Uncaged

  • March 25Puppy chow sale at all lunches March 25-29 to support NHS.

  • March 22Pancake dinner at McDonald's to support the Robotics team Tuesday, March 26, 4 -7p.m.

  • March 21Jackson College visit for juniors and seniors, April 22, 9a.m.-1:30p.m.

Body image affects mental health of adolescents

ART GRAHAM DIFFENBAUGH

Hang on for a minute...we're trying to find some more stories you might like.


Email This Story






After a rough breakup, sophomore Melanie Eskew felt like her self-love vanished because she let it depend on her ex-girlfriend.
“I pinpointed the things that I did not like about myself,” she said. “I wasn’t seeing a change in my self confidence as fast as I wanted to.” She explained that it took awhile for her to have genuine self love.

Then, Eskew stopped comparing her body to other girls she saw on social media or in school.

Although, some people are not comfortable with their bodies and do not have the motivation to change.

Sophomore Isabella Scutchfield motivates others to make an adjustment. “If you’re not comfortable with your body push yourself to make the change and make yourself comfortable.”

Encouraging yourself to become more confident is a struggle and takes time, but it’s a positive decision in the long run.

“I’ve had to work up to this point. I hated my body a lot freshman year and the start of this school year, but it became exhausting,” Eskew said. “I learned to start loving myself and I’m still in the process of doing so.”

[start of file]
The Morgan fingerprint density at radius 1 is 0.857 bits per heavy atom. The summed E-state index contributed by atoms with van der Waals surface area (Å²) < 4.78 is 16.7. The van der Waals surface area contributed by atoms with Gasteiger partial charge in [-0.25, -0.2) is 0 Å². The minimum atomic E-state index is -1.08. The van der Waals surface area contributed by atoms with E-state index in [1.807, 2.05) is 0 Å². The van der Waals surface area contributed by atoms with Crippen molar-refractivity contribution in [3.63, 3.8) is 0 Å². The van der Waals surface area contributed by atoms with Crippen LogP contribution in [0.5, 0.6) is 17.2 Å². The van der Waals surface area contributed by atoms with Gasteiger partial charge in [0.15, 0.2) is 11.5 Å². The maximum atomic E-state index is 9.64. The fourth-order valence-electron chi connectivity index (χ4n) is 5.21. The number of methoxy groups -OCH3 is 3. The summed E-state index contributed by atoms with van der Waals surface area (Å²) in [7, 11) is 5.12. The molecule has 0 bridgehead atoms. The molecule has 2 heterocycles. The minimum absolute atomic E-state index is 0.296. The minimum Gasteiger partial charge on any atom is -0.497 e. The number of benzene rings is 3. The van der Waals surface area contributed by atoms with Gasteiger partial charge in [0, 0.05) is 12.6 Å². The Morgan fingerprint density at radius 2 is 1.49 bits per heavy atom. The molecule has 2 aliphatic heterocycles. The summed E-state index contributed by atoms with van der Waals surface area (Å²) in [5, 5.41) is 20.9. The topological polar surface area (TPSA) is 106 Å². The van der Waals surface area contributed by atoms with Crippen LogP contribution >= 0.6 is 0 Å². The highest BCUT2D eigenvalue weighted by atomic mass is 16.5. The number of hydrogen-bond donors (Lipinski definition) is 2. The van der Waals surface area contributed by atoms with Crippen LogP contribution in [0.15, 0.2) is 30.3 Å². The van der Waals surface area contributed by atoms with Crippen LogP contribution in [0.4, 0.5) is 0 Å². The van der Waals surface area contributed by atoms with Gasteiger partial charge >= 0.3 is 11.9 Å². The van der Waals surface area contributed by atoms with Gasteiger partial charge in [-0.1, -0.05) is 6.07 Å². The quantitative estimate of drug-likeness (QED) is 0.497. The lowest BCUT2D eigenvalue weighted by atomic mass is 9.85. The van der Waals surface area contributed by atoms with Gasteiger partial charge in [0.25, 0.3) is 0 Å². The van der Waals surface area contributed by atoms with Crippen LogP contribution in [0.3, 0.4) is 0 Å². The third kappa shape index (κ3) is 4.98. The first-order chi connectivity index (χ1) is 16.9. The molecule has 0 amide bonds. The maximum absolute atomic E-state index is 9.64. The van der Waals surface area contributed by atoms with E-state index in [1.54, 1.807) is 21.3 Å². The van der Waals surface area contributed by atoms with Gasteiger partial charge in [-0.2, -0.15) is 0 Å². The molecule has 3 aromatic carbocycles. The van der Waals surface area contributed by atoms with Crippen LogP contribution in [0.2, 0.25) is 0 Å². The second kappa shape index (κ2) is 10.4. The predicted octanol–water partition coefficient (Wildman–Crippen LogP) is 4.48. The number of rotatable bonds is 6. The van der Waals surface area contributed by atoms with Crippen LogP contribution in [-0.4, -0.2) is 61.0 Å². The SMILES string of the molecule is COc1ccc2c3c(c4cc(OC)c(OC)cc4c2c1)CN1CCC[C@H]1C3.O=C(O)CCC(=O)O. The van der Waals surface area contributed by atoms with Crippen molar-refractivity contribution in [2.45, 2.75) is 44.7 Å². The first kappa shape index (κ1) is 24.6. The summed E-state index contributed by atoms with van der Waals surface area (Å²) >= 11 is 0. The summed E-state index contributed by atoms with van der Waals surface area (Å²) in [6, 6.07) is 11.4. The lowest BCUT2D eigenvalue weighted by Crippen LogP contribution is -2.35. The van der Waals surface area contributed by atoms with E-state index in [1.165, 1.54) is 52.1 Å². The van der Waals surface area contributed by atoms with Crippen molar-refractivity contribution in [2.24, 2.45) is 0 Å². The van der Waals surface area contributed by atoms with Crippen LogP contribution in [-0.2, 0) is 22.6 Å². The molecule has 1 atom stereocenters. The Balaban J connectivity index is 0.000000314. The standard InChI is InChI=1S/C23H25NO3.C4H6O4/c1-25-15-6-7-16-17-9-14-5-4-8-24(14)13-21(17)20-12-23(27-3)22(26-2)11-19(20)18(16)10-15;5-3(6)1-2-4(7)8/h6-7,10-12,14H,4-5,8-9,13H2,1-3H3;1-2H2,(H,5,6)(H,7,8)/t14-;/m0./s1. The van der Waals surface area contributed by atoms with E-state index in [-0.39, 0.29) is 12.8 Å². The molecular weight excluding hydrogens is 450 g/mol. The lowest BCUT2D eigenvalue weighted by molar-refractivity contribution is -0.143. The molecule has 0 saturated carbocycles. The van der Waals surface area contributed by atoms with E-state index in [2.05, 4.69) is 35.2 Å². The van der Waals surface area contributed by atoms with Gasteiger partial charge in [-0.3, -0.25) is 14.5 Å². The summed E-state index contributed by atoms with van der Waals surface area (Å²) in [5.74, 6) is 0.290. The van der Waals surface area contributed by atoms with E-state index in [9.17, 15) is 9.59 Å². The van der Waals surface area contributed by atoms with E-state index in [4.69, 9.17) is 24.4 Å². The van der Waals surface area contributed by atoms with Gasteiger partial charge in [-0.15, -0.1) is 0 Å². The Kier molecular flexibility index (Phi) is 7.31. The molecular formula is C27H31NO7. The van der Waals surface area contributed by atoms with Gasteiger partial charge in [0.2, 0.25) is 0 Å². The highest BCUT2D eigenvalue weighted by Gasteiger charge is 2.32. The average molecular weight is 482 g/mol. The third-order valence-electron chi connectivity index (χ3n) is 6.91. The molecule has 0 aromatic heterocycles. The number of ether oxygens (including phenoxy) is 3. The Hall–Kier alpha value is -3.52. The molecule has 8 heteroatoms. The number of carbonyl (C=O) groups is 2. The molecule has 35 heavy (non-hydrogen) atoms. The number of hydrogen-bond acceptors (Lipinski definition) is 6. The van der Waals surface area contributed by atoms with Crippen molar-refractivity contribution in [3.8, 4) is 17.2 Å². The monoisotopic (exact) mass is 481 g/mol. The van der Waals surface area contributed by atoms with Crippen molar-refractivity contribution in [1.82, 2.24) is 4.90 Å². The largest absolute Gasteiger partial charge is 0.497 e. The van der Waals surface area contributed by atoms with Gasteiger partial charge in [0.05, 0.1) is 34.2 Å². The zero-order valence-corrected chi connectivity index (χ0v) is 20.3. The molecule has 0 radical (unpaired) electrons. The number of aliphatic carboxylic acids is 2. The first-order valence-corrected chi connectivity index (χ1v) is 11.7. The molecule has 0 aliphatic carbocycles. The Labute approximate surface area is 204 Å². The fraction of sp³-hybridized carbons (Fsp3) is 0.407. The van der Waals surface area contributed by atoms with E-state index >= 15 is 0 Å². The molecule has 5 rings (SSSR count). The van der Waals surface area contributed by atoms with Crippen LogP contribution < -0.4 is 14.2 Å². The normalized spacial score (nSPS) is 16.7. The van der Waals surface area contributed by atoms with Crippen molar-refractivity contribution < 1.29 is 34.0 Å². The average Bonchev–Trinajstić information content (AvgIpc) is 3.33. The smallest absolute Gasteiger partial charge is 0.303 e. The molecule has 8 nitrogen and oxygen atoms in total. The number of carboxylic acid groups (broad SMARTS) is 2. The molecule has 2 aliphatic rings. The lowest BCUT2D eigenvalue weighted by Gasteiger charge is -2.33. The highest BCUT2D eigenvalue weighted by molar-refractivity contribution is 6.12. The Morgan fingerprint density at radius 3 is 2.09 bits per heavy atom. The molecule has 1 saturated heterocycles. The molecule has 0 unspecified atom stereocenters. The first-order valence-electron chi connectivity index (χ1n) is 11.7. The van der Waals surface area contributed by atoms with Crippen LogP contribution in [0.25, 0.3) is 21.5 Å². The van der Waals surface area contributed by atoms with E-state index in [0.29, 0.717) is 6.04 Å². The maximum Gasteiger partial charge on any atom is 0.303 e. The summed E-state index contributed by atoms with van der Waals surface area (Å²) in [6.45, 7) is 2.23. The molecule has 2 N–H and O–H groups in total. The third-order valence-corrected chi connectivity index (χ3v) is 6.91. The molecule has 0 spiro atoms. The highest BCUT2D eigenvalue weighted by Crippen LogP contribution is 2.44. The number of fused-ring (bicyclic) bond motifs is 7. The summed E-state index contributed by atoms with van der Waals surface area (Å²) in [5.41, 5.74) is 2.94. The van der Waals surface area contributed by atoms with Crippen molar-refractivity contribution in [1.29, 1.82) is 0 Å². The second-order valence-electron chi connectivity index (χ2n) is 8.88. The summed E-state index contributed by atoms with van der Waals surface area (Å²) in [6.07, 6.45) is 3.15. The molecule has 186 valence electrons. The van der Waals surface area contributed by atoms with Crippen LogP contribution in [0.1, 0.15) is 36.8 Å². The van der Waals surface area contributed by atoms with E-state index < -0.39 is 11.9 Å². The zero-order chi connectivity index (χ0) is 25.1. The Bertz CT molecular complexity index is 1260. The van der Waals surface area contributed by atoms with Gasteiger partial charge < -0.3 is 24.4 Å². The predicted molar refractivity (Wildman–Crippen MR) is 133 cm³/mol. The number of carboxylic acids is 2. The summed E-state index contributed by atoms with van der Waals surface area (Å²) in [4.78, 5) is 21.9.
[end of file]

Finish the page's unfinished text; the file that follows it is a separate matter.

Changing physical features and finding the motivation to do so can take hard work.

In a survey of 100 students, 42 percent said they feel the need to change their bodies and 45 percent of them are uncomfortable in their bodies.

Teenagers view themselves differently from others which could greatly affect developing mentality in them.

Sophomore Isabella Scutchfield reflects back to when she was learning about her body confidence. “At a point, I wasn’t comfortable with myself and I started eating healthier and working out.” She explained that she was tired of hating on herself so she made a change.

Modern day social media has turned body image into a difficult expectation to youthful minds.

Beloved Instagram models even Facetuning their bodies and faces. This could make young minds think that they need to change themselves as well.

Popular social media influencer James Charles admits to Facetuning his pictures from YouTube videos to tweets. He even did a video titled FACETUNING MY FOLLOWERS’ SELFIES.

Young minds should realize that the size of their body doesn’t define their beauty. The media plants body image standards and unhealthy mechanisms to lose weight in young teenage minds.

According to The Body Image Therapy Center, 50 percent of women use unhealthy mechanisms to lose weight. “It took  really long time for me to get to a point where I could genuinely say that I love myself.” Eskew said.

Print Friendly, PDF & Email
Leave a Comment

If you want a picture to show with your comment, go get a gravatar.




The student news site of Stockbridge High School
Body image affects mental health of adolescents